5 Minutes With… Head: Pacific Crest Trail hiker and cancer survivor Greg Sagan
Three years ago, undergoing treatment for testicular cancer at age 23, local Greg Sagan couldn’t fathom hiking, let alone spending five months trekking the Pacific Crest Trail from the California-Mexico border to Canada. But after recovering and emerging with a fresh perspective on life, in April, he and friend Zac Barbiasz began doing just that to benefit the St. Baldrick’s Foundation’s (http://www.stbaldricks.org) children’s cancer research. He plans to complete the 2,663-mile journey in September, just in time to come back and shave his head to celebrate National Childhood Cancer Awareness Month.
Steamboat Living: How long have you lived in Steamboat?
Sagan: Since summer of 2013, after graduating from Westfield State University in Western Massachusetts in 2012. I love the accessibility to the outdoors we have, waking up to bottomless Champagne powder days, the people who live here, and the abundance of sunshine!
SL: What inspired you to hike the PCT?
Sagan: Growing up in a city, I didn’t have many chances to hike at a young age, nor appreciate the outdoors. In college, I took a weekend backpacking trip to the White Mountains and was hooked. Going to the mountains soon meant going “home.” Since coming here, the chance to get outdoors has only grown. Last November, Zac and I were chosen to be a part of the Vasque Footwear Thru-Hike Syndicate program as product ambassadors for a few outdoor companies. We started planning our trip about four months before we started on April 24.
SL: How did you train?
Sagan: Preparing for a 2,650-mile hike isn’t easy, but I maintained a good day-to-day workout regimen that included backpacking in the Zirkels, climbing 14ers and biking. People asked me how one gets in shape for such a trek, and my answer was always, “look out the window.” We’re indeed spoiled to live in Steamboat.
SL: Have you ever done anything like this before?
Sagan: No, but I’ve completed several overly ambitious “death marches” in the White Mountains of New Hampshire. I’ve also summited a few 14ers, but with far less weight than I’ll be carrying on the PCT.
SL: What other sports, activities, interests, etc., do you pursue?
Sagan: I like craft beer and the craft beer movement that just keeps growing! We’re pretty fortunate living in a state that is one of the country’s craft beer meccas, and I love supporting the local breweries we have here in town!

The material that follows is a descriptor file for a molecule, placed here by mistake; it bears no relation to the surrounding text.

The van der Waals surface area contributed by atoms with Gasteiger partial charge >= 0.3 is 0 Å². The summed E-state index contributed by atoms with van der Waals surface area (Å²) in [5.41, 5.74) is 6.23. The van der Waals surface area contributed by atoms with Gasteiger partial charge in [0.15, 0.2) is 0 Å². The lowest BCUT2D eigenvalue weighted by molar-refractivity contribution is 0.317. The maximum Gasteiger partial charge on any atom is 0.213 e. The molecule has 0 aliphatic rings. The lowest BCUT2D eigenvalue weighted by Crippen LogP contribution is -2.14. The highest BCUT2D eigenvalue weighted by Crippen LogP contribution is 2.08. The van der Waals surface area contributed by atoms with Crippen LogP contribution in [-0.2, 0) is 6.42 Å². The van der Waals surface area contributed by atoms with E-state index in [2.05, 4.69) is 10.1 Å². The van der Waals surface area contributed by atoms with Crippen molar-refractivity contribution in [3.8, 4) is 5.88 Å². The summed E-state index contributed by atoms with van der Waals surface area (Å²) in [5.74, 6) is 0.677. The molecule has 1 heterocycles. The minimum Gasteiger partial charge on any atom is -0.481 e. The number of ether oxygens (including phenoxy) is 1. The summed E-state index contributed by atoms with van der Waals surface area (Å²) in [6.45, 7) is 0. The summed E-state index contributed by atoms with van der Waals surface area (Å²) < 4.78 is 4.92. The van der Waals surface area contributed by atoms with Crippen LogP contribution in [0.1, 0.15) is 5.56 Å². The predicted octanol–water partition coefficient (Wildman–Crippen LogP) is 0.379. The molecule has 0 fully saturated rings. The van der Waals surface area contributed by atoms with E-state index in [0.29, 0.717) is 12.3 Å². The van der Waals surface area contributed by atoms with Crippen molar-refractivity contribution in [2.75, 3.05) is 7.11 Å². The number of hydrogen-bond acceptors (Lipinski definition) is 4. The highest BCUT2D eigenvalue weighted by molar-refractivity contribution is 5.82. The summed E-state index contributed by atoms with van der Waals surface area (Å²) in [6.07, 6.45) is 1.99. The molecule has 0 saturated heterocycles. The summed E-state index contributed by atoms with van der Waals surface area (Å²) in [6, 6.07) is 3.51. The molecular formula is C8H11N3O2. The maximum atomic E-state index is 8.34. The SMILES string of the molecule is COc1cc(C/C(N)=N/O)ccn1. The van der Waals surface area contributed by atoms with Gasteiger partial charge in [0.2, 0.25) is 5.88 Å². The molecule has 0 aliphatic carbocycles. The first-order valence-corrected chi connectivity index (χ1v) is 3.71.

SL: Why the St. Baldrick’s Foundation?
Sagan: Being a cancer survivor at a young age and being fortunate enough to do something I’m passionate about made me want to give back. I wanted more than to just hike the trail. Being the oldest of four, I couldn’t resist choosing St. Baldrick’s. Kids should be kids and be able to live life to the fullest without being burdened by a terrible disease. Families of children with cancer face many challenges, including uncertainty, restrictions and rigorous treatments. People often link cancer with age; children and young adults with cancer are a less visible demographic than adult cancer patients. When I was diagnosed, I realized that age is an inextricable factor of how we experience cancer and that life, indeed, is too short. I’m now 26, hiking 2,650 miles to raise money, and I have yet to define who I really want to become. For all of us who are facing or have overcome cancer, we don’t know what’s next. All I know is that we’re going to make it to see it.
SL: What are you hoping to accomplish from the trip?
Sagan: What many others unfortunately don’t get to see or do — life’s simple pleasures like the outdoors and detaching from today’s Wi-Fi-connected society. To quote Edward Abbey: “Do not burn yourselves out. Be as I am — a reluctant enthusiast, a part-time crusader, a half-hearted fanatic. Save the other half of yourselves and your lives for pleasure and adventure. It is not enough to fight for the land; it is even more important to enjoy it. While you can. While it’s still here. So get out there and hunt and fish and mess around with your friends, ramble out yonder and explore the forests, climb the mountains, bag the peaks, run the rivers, breathe deep of that yet sweet and lucid air, sit quietly and contemplate the precious stillness, the lovely, mysterious and awesome space. Enjoy yourselves…and I promise you this one sweet victory over our enemies, over those desk-bound men and women with their hearts in a safe deposit box, and their eyes hypnotized by desk calculators. I promise you this; You will outlive the bastards.”
SL: What’s next?
Sagan: After the hike, I plan on returning to Steamboat and my seasonal jobs at Steamboat Resort and as a snowboard instructor and club service attendant at One Steamboat Place. A career in the outdoor industry would be something to look forward to.
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